Literární Kavárna – This is a great student place right in the centre of town, just a short walk off the clock tower square yet somehow miles away from the mass tourism and loutish stag parties that tend to frequent the area. Located on Týnská street, this place has a nondescript entrance leading into a series of street level rooms with vaulted ceilings and a great courtyard. This place is ideal for drinking and they have a few snacks available too. Very sociable, it is also a good place to meet local people. There is a choice of very good value beer and wine on the menu, though I personally prefer to drink wine here, which is a bargain even for Prague.
Restaurace Zvonařka – Located in Vinohrady on Šafaříkova 1, this place might look posh, but it is actually very good value. With a huge terrace with amazing views and a very enticing menu, it is well worth a visit. You can walk there from IP Pavlova metro station in about fifteen minutes. Though it is a bit out of the way, the general area is very pleasant and well worth a walk around.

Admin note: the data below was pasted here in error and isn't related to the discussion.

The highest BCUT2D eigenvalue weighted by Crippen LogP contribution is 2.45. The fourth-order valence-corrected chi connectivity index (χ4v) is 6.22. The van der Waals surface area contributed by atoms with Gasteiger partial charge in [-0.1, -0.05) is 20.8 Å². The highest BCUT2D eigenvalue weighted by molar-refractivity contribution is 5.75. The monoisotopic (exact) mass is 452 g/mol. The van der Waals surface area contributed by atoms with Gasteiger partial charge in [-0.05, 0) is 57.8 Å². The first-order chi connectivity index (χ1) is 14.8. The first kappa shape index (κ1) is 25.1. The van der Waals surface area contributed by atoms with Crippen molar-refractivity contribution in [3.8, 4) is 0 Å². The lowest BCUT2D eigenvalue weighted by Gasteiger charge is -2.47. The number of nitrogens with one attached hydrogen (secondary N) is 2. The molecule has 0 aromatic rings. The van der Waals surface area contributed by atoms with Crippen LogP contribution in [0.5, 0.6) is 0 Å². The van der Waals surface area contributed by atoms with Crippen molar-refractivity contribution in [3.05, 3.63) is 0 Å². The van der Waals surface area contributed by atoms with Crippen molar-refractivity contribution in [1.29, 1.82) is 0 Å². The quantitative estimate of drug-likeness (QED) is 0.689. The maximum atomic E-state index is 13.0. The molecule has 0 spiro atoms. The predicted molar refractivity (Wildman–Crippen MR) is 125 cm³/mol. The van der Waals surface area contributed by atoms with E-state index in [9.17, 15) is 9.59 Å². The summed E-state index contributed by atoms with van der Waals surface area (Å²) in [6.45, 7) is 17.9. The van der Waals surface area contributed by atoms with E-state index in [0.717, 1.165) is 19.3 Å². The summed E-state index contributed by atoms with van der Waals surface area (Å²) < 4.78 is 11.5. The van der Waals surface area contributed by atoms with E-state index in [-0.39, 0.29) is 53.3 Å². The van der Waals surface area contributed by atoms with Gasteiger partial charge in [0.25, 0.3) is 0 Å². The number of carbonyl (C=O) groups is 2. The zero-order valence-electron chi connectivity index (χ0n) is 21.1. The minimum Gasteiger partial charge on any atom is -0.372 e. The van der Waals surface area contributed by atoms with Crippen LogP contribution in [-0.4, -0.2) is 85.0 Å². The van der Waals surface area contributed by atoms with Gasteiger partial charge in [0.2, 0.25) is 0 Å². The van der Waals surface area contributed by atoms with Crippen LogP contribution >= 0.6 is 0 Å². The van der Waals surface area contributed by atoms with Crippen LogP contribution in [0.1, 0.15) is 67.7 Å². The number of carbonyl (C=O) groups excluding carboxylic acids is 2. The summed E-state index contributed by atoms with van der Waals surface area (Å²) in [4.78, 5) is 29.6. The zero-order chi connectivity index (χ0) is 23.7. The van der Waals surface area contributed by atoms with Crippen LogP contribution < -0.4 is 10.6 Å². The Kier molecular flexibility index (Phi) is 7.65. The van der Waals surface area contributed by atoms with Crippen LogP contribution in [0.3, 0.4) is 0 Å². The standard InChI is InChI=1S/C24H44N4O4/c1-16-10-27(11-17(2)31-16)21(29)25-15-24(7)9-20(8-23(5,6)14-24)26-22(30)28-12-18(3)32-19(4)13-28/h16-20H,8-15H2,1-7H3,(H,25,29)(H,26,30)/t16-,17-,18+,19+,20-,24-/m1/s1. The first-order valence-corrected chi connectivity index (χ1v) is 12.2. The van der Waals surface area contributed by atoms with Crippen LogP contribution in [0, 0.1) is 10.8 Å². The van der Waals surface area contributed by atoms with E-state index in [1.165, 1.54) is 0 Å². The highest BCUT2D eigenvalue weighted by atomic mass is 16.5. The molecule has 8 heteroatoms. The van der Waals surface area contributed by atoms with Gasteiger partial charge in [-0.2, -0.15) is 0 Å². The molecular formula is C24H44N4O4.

Letná Beer Gardens – This is a good place to spend a hot summer afternoon, an enormous terrace full of beer stalls and long tables overlooking the city in all its splendour. It is very cheap and not difficult to get to.
Fast Food – Prague is full of hotdog stands and other fast food, ideal if you are hungry after a night out drinking and clubbing. Prices are very low, but make sure that you get the change as the industry is full of people who will try to take a tip of a few hundred percent at any chance they get.
This is where Prague can get complicated. While famous for its extremely diverse and vibrant nightlife, Prague is also dodgy in the extreme and unless you go to the right places, you can end up spending far too much money and having little or nothing to show for it. Keep in mind that Prague is a Mecca for stag parties, and if you are a backpacker like me, you probably want to avoid this. This means going to certain places, places which are popular amongst locals too. There are plenty of them, but it is imperative that you know what you are doing.